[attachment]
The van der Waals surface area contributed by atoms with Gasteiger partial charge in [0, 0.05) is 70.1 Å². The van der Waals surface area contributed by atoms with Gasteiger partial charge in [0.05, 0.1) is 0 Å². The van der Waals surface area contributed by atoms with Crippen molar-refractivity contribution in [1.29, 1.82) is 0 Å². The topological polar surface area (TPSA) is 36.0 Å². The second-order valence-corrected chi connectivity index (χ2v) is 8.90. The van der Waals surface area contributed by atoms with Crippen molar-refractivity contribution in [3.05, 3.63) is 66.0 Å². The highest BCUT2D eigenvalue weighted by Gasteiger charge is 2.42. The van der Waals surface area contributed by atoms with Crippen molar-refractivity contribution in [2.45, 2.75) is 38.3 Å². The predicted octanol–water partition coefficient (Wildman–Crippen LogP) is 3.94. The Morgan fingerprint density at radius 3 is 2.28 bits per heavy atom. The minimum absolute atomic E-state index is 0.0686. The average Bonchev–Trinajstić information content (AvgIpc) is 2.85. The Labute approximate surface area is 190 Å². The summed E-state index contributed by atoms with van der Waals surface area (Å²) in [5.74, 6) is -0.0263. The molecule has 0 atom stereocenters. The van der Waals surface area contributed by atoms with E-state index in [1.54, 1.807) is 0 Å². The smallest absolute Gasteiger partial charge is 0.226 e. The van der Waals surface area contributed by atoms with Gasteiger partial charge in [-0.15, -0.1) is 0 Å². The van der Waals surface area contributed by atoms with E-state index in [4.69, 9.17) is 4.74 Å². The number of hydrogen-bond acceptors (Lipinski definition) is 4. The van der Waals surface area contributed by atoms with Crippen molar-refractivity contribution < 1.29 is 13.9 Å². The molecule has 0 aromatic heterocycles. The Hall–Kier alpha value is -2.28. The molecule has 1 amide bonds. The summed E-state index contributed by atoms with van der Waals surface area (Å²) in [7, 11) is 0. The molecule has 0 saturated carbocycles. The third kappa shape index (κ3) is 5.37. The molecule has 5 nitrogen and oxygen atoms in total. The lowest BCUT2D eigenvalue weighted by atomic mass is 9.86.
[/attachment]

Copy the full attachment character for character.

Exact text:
The van der Waals surface area contributed by atoms with Gasteiger partial charge in [0, 0.05) is 70.1 Å². The van der Waals surface area contributed by atoms with Gasteiger partial charge in [0.05, 0.1) is 0 Å². The van der Waals surface area contributed by atoms with Crippen molar-refractivity contribution in [1.29, 1.82) is 0 Å². The topological polar surface area (TPSA) is 36.0 Å². The second-order valence-corrected chi connectivity index (χ2v) is 8.90. The van der Waals surface area contributed by atoms with Crippen molar-refractivity contribution in [3.05, 3.63) is 66.0 Å². The highest BCUT2D eigenvalue weighted by Gasteiger charge is 2.42. The van der Waals surface area contributed by atoms with Crippen molar-refractivity contribution in [2.45, 2.75) is 38.3 Å². The predicted octanol–water partition coefficient (Wildman–Crippen LogP) is 3.94. The Morgan fingerprint density at radius 3 is 2.28 bits per heavy atom. The minimum absolute atomic E-state index is 0.0686. The average Bonchev–Trinajstić information content (AvgIpc) is 2.85. The Labute approximate surface area is 190 Å². The summed E-state index contributed by atoms with van der Waals surface area (Å²) in [5.74, 6) is -0.0263. The molecule has 0 atom stereocenters. The van der Waals surface area contributed by atoms with E-state index in [1.54, 1.807) is 0 Å². The smallest absolute Gasteiger partial charge is 0.226 e. The van der Waals surface area contributed by atoms with Gasteiger partial charge in [-0.15, -0.1) is 0 Å². The van der Waals surface area contributed by atoms with E-state index in [4.69, 9.17) is 4.74 Å². The number of hydrogen-bond acceptors (Lipinski definition) is 4. The van der Waals surface area contributed by atoms with Crippen molar-refractivity contribution < 1.29 is 13.9 Å². The molecule has 0 aromatic heterocycles. The Hall–Kier alpha value is -2.28. The molecule has 1 amide bonds. The summed E-state index contributed by atoms with van der Waals surface area (Å²) in [7, 11) is 0. The molecule has 0 saturated carbocycles. The third kappa shape index (κ3) is 5.37. The molecule has 5 nitrogen and oxygen atoms in total. The lowest BCUT2D eigenvalue weighted by atomic mass is 9.86.